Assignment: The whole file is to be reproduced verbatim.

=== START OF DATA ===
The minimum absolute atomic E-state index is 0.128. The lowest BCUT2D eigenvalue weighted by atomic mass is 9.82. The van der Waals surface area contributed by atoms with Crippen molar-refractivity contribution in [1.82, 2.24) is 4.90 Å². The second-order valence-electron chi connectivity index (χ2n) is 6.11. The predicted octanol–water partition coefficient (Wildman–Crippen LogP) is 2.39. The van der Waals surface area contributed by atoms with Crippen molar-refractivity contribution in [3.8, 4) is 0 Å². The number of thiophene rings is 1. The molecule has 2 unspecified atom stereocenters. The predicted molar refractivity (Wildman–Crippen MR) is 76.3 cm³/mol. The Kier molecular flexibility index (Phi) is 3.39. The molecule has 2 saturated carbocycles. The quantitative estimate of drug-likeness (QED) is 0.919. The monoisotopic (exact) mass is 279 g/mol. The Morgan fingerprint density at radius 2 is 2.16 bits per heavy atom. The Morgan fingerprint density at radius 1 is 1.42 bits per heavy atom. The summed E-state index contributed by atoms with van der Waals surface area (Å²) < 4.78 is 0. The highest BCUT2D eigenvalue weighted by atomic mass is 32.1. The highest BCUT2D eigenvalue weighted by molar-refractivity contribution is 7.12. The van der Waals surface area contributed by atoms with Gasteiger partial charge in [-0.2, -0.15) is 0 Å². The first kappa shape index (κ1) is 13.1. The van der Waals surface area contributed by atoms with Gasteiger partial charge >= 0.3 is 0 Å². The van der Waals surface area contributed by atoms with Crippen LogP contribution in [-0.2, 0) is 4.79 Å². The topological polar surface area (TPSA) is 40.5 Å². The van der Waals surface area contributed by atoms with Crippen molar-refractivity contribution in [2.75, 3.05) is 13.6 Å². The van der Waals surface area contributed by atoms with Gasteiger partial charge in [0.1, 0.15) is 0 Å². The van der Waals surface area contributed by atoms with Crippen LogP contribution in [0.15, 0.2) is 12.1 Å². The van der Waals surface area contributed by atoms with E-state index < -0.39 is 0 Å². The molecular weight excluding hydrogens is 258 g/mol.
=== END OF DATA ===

The minimum absolute atomic E-state index is 0.128. The lowest BCUT2D eigenvalue weighted by atomic mass is 9.82. The van der Waals surface area contributed by atoms with Crippen molar-refractivity contribution in [1.82, 2.24) is 4.90 Å². The second-order valence-electron chi connectivity index (χ2n) is 6.11. The predicted octanol–water partition coefficient (Wildman–Crippen LogP) is 2.39. The van der Waals surface area contributed by atoms with Crippen molar-refractivity contribution in [3.8, 4) is 0 Å². The number of thiophene rings is 1. The molecule has 2 unspecified atom stereocenters. The predicted molar refractivity (Wildman–Crippen MR) is 76.3 cm³/mol. The Kier molecular flexibility index (Phi) is 3.39. The molecule has 2 saturated carbocycles. The quantitative estimate of drug-likeness (QED) is 0.919. The monoisotopic (exact) mass is 279 g/mol. The Morgan fingerprint density at radius 2 is 2.16 bits per heavy atom. The Morgan fingerprint density at radius 1 is 1.42 bits per heavy atom. The summed E-state index contributed by atoms with van der Waals surface area (Å²) < 4.78 is 0. The highest BCUT2D eigenvalue weighted by atomic mass is 32.1. The highest BCUT2D eigenvalue weighted by molar-refractivity contribution is 7.12. The van der Waals surface area contributed by atoms with Gasteiger partial charge in [-0.2, -0.15) is 0 Å². The first kappa shape index (κ1) is 13.1. The van der Waals surface area contributed by atoms with Gasteiger partial charge >= 0.3 is 0 Å². The van der Waals surface area contributed by atoms with Crippen LogP contribution in [-0.2, 0) is 4.79 Å². The topological polar surface area (TPSA) is 40.5 Å². The van der Waals surface area contributed by atoms with Crippen molar-refractivity contribution in [2.75, 3.05) is 13.6 Å². The van der Waals surface area contributed by atoms with Gasteiger partial charge in [0.1, 0.15) is 0 Å². The van der Waals surface area contributed by atoms with Crippen LogP contribution in [0.15, 0.2) is 12.1 Å². The van der Waals surface area contributed by atoms with E-state index < -0.39 is 0 Å². The molecular weight excluding hydrogens is 258 g/mol.